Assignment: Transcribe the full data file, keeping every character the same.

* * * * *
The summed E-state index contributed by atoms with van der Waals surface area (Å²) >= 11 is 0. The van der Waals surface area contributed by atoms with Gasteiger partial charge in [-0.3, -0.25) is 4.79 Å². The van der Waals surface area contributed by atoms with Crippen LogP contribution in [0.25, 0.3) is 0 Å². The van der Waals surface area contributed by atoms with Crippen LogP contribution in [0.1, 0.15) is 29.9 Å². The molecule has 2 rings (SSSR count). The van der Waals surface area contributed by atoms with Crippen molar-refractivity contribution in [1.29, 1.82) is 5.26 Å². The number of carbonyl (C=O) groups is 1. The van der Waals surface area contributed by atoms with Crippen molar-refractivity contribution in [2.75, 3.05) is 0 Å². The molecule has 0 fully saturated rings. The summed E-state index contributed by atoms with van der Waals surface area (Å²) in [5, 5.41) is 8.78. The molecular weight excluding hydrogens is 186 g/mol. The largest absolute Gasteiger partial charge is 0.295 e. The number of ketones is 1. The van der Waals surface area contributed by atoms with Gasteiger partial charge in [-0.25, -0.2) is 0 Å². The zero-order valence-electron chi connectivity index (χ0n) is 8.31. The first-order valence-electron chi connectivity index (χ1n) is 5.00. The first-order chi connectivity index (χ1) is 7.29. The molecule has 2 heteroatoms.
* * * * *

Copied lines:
The summed E-state index contributed by atoms with van der Waals surface area (Å²) >= 11 is 0. The van der Waals surface area contributed by atoms with Gasteiger partial charge in [-0.3, -0.25) is 4.79 Å². The van der Waals surface area contributed by atoms with Crippen LogP contribution in [0.25, 0.3) is 0 Å². The van der Waals surface area contributed by atoms with Crippen LogP contribution in [0.1, 0.15) is 29.9 Å². The molecule has 2 rings (SSSR count). The van der Waals surface area contributed by atoms with Crippen molar-refractivity contribution in [1.29, 1.82) is 5.26 Å². The number of carbonyl (C=O) groups is 1. The van der Waals surface area contributed by atoms with Crippen molar-refractivity contribution in [2.75, 3.05) is 0 Å². The molecule has 0 fully saturated rings. The summed E-state index contributed by atoms with van der Waals surface area (Å²) in [5, 5.41) is 8.78. The molecular weight excluding hydrogens is 186 g/mol. The largest absolute Gasteiger partial charge is 0.295 e. The number of ketones is 1. The van der Waals surface area contributed by atoms with Gasteiger partial charge in [-0.25, -0.2) is 0 Å². The zero-order valence-electron chi connectivity index (χ0n) is 8.31. The first-order valence-electron chi connectivity index (χ1n) is 5.00. The first-order chi connectivity index (χ1) is 7.29. The molecule has 2 heteroatoms.